Eleven New Jersey school districts have begun implementing a pilot program that could lead to teacher tenure and pay being linked to student outcomes, reports NJSpotlight.com.
But the teacher unions still wield considerable power in all three states - Connecticut, New Mexico and New Jersey - that are close to making evaluation changes, making success far from a sure thing.
Paul Gessing, president of the Rio Grande Foundation, said that while teacher evaluation reform will be on the agenda when New Mexico’s legislators convene for the upcoming 30-day session, it’ll be “a tall order to get it done.”
“New Mexico is resistant to any reform, even though we’re 49th in almost everything, including graduation rates,” Gessing told EAG.
Gessing said the state legislature is controlled by Democrats, who are mostly controlled by the teacher unions. As a result, “Everything here happens at a snail’s pace,” he said.
Obama’s ‘Race to the Top’ credited for new reforms
In its recent “State of the States” report, the NCTQ writes that tying student learning to teacher performance  “marks an important shift in thinking about teacher quality” – away from teacher qualifications and toward “their effectiveness in the classroom and the results they get with students.”
NCTQ credits President Obama’s Race to the Top initiative for motivating states to rethink the evaluation process.
“The 2010 federal Race to the Top (RTTT) competition spurred unprecedented action among states to secure a share of $4 billion,” the report reads. To qualify for federal funds, states had to devise in-depth plans for improving their K-12 systems, many of which included new teacher evaluation systems at least partially based on student test scores.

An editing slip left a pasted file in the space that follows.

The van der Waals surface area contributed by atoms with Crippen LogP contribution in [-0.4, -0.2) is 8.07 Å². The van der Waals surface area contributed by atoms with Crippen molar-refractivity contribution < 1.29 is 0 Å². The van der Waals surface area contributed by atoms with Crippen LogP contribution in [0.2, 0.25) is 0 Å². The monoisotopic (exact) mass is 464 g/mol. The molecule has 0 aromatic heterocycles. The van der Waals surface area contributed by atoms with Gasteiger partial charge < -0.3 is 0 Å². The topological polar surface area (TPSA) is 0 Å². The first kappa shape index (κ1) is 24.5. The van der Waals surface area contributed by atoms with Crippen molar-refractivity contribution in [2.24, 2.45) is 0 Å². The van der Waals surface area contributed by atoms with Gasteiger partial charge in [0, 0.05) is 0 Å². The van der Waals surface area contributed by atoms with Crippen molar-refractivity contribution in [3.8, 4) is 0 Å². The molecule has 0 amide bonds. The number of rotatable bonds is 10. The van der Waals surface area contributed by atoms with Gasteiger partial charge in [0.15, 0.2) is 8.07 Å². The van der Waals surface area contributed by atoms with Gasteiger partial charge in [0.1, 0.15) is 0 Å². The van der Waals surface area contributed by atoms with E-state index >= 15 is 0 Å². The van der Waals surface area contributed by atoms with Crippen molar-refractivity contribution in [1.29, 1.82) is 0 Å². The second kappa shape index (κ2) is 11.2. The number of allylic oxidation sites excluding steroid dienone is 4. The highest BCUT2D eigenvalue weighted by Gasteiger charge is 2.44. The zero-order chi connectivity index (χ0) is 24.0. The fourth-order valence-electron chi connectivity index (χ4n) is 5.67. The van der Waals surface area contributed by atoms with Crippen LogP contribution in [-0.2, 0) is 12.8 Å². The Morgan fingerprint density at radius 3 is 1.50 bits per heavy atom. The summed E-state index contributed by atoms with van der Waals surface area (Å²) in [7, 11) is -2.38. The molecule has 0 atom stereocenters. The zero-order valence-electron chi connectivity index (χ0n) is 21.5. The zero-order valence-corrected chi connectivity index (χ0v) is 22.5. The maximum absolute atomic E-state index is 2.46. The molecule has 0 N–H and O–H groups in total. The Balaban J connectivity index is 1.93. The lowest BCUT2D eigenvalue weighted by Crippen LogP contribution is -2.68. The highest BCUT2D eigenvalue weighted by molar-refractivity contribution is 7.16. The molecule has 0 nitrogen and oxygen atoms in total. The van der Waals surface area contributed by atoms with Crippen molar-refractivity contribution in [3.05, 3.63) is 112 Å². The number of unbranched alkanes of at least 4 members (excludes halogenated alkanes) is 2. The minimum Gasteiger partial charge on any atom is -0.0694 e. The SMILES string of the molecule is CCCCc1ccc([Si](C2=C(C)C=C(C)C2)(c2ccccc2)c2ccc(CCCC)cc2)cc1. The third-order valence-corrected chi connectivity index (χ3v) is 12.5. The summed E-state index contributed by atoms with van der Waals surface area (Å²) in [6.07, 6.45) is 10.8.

The federal government is currently offering another reform incentive to states. States can apply for waivers from No Child Left Behind benchmarks in exchange for reform commitments, including how teachers are evaluated.
That’s happening in the Kentucky legislature, which seems likely to approve a bill that would standardize how teachers are evaluated throughout the state.
The bill’s sponsor, State Rep. Carl Rollins, a Democrat, said he supports basing 30 percent of a teacher’s evaluation on student achievement.
Unions support changes?
With the public generally supportive of accountability-based teacher evaluations, the nation’s two largest teacher unions are eager to be seen as cooperative.
“Sadly … we once again hear this myth about the union standing in the way of performance,” wrote Randi Weingarten, president of the American Federation of Teachers, in a recent letter to the New York Times.
Weingarten urged lawmakers to find a way “to fairly evaluate” teachers.
Last summer, delegates to the National Education Association’s annual convention voted to adopt a new policy that acknowledges student performance a legitimate part of the evaluation process.
“What it says is, now we are willing to get into that arena,” NEA President Dennis Van Roekel said. “Before, we weren’t.”
But look past the agreeable rhetoric and it’s clear that the unions don’t believe it’s possible to incorporate student achievement into evaluations in a fair or scientifically valid way.
“We believe that there are no tests ready to do that,” Segun Eubanks, the director of teacher quality for the NEA, told the New York Times.
Bottom line: The national teacher unions support performance-based teacher evaluations in theory, but not in practice.
The unions’ double-talk may not matter, in the end. Lawmakers in both parties seem committed to these reforms, and this trend seems destined to keep growing.